• 04.24.12

The Air Quality Egg Will Let You Know Exactly What You’re Breathing

This adorable little sensor might yield less than adorable results: The air around you can be quite bad for you. Now you can know precisely how bad.

It’s a good thing that the government monitors air pollution in your neighborhood, keeping tabs on the toxins you’re breathing in. Oh wait, it’s not. In fact, federal, state, and local agencies rely on just 3,000 “ambient air and deposition monitoring networks” to monitor major pollutants in all of North America (PDF). That’s approximately one for every 1,200 square miles (and you’re pretty much out of luck if you live in Nevada).


But a new sensor network is being built–one adorable little DIY egg at a time. Meet the Air Quality Egg, a system hatched to create a network of open-source sensors and a data platform that will turn everyone into an atmospheric scientist (or at least a data collector).

“The Air Quality Egg is a sensor system designed to allow anyone to collect very high-resolution readings of NO2 and CO concentrations outside of their home,” according to the project’s Kickstarter campaign which has collected three times more than their $39,000 goal. “Each Egg that comes online contributes data that, in aggregate, will provide what is essentially an ‘air quality API.'”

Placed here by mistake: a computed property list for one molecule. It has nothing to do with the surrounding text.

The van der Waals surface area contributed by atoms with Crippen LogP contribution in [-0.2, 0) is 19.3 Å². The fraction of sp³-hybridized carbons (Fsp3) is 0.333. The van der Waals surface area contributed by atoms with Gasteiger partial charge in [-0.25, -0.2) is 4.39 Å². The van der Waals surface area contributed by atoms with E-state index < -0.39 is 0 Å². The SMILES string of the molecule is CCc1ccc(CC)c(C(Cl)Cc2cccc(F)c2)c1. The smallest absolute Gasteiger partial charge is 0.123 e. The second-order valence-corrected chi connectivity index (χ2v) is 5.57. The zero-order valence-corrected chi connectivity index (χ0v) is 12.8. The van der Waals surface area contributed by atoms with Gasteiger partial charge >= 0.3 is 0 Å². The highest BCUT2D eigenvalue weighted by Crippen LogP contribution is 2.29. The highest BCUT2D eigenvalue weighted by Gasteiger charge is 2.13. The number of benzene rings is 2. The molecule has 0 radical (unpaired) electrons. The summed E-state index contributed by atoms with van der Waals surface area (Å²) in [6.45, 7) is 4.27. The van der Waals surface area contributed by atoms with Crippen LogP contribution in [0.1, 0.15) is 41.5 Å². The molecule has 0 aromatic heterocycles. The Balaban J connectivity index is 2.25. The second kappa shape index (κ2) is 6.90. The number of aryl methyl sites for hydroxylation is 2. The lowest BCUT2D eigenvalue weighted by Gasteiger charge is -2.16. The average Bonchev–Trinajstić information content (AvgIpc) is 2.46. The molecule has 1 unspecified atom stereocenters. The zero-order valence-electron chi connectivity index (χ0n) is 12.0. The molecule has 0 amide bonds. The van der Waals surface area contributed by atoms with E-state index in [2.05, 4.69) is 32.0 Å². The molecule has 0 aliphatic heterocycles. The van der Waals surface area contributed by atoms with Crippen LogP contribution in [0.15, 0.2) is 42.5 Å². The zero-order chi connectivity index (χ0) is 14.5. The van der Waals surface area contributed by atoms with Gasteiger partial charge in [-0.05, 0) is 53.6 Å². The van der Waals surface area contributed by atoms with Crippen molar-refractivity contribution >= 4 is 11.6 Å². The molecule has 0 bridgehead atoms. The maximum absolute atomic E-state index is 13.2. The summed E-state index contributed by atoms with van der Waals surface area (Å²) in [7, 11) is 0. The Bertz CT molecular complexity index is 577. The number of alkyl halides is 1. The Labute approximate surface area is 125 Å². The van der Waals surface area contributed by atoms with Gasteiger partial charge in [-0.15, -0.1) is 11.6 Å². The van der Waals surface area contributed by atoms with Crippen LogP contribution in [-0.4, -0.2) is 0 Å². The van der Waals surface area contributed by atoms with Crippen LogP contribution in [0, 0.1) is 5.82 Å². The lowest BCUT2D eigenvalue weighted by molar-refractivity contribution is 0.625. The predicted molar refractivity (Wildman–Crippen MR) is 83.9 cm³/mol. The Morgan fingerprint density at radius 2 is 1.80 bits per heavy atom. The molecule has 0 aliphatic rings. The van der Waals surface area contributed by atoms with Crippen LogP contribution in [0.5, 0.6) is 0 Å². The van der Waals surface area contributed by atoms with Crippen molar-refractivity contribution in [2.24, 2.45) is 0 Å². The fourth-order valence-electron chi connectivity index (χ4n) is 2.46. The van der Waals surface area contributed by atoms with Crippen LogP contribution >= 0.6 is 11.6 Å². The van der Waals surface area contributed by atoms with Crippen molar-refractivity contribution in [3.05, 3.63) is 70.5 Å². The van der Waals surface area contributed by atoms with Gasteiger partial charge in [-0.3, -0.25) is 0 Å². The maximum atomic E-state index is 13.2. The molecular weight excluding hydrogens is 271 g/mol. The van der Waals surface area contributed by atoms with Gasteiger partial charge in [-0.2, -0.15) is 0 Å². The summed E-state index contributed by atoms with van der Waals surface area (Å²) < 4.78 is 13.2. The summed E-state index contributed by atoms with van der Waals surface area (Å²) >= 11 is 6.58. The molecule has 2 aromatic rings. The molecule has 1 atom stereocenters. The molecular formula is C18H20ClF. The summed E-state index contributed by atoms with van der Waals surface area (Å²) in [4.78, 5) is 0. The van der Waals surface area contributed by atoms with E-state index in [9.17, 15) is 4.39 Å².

That API, or data feed, will yield an international stream of data about concentrations of air pollution such as nitrous oxide (a precursor to ozone) and atmospheric concentrations of carbon dioxide, the primary driver of climate change. A second set of sensors can also measure ozone (O3), volatile organic compounds, radiation, and particulates.

It works by positioning small electronic sensors outside your home which send regular radio signals to the egg-shaped base station inside. The data is relayed to open data service Pachube, which allows you to check out your local atmospheric profile, generate tweets and SMS alerts for certain pollutants and unleash a global coder community on an unprecedented new dataset.

The whole system–open-source hardware and software—can be ordered fully assembled ($100) or as a kit ($70) for the DIY crowd. So the next time someone asks you about the weather, you can tell them more than they wanted to know.

About the author

Michael is a science journalist and co-founder of Publet: a platform to build digital publications that work on every device with analytics that drive the bottom line. He writes for FastCompany, The Economist, Foreign Policy and others on science, economics, and the environment.